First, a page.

UCF advising offices stress tracking degree progress
The notorious “U Can’t Finish” saying may actually hold true for some students who walk at commencement but cannot officially graduate until later on due to unsatisfied last-minute requirements.
Some students have found themselves in the predicament of being approved for and expecting to graduate at a certain time, only to find out at the end of their graduating semester that they failed to meet one or more of their requirements — therefore delaying their graduation.
“Although it is rare for a student to get through a semester without knowing they are not graduating (due to the multiple communications from the advising offices), the most common reason that a student does not graduate is due to not earning the grade needed for a specific class,” an email from the College of Health and Public Affairs’ Undergraduate Student Services states.
This can prove to be tricky during terms when final grades come in after or on the day of commencement ceremonies.
“When grades post, each student on the graduation list is notified of any deficient grade requirements, and we are able to work with them individually to craft a graduation plan,” the email states.
Angela Mariner, an elementary education graduate, walked at commencement for the spring 2014 semester, but had to remain at UCF for the following summer to pass her social studies certification exam in order to officially graduate.
“That was the only thing holding me back from graduating,” Mariner said. “I had to take a zero-credit-hour class in the summer that I literally didn’t have to do anything for, just so that I was enrolled at UCF because you can’t graduate unless you are enrolled. I didn’t know I wasn’t going to pass the test right before graduation. I don’t think that a test should determine whether or not you graduate from college.”
Anne Kizer, assistant director of admissions and graduation for the College of Business Administration, said participating in commencement is often misconstrued as having a degree awarded, but the two are not synonymous with each other.
University registrar Brian Boyd said commencement is a ceremony for the university’s recognition of the students’ accomplishments, whereas the certification and awarding of degrees is done by the colleges and the office of the registrar.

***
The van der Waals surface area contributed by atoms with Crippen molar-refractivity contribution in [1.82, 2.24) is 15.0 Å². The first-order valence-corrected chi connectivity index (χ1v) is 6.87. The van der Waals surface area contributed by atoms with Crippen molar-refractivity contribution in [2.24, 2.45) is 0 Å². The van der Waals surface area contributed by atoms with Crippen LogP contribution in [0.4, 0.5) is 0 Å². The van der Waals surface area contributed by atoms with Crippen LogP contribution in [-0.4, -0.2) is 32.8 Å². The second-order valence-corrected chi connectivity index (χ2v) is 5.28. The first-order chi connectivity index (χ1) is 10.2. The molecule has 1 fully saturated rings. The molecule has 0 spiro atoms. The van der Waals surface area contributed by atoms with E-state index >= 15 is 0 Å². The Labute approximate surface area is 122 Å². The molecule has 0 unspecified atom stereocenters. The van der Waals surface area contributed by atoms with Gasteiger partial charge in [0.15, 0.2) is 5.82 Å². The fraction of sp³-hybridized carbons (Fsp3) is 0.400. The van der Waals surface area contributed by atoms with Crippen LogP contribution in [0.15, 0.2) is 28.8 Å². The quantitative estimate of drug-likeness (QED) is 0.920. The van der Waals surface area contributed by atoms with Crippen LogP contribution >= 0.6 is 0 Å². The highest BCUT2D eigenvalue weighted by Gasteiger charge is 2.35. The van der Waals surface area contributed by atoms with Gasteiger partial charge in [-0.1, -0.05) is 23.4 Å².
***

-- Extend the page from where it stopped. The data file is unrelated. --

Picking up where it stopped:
According to HPA’s USS, each year, less than 3 percent of expected graduates do not meet graduation requirements by the time of commencement. With 2,650 graduates in 2014, that means nearly 80 students were affected.
The College of Business Administration awards anywhere from 600 to 1,000 degrees per semester, and Kizer said typically around 10 to 15 students per term — or 30 to 45 each year — are not able to receive their degrees, but participate in commencement anyway.
“Because the majority of these denials are a result of a student not passing a required course with a sufficient grade, these students who participate in commencement should be aware that they will not have the degree awarded,” Kizer said.
Boyd said the university has 30 days to get all of the degrees conferred, but given the number of students who graduate each year, it’s a lengthy process. He said the individual colleges first review the students from their programs to ensure they’ve satisfied their respective program requirements.
Once a student is approved by his or her college, the records get forwarded to the registrar’s office, which ensures the student has met all university requirements.
“The process of applying for graduation is an opportunity for you as a student to review your information and make sure it is what you want to graduate with,” Boyd said. “[It’s] also to get with your adviser and make sure that you’re on track so that when you get to the end of the semester, nothing should be a surprise to you as a student as to whether you truly are going to be finishing or not.”
To avoid any graduation-related headaches, Kizer said students should constantly check their degree audits and their Knights email, as well as check in with their college’s advising office to ensure they are on track for graduation.
“There is a process to graduate, and each college may operate slightly differently,” she said. “If a student is graduating with a minor in a different college from their major, they should be checking with both colleges.
“All colleges make a significant effort to communicate with students regarding issues pertaining to graduation and their degree requirements if it’s something that can be fixed or known ahead of time.”
Danielle Hendrix is a News Editor for the Central Florida Future. Follow her on Twitter at @ByDaniHendrix or email her at DanielleH@CentralFloridaFuture.com.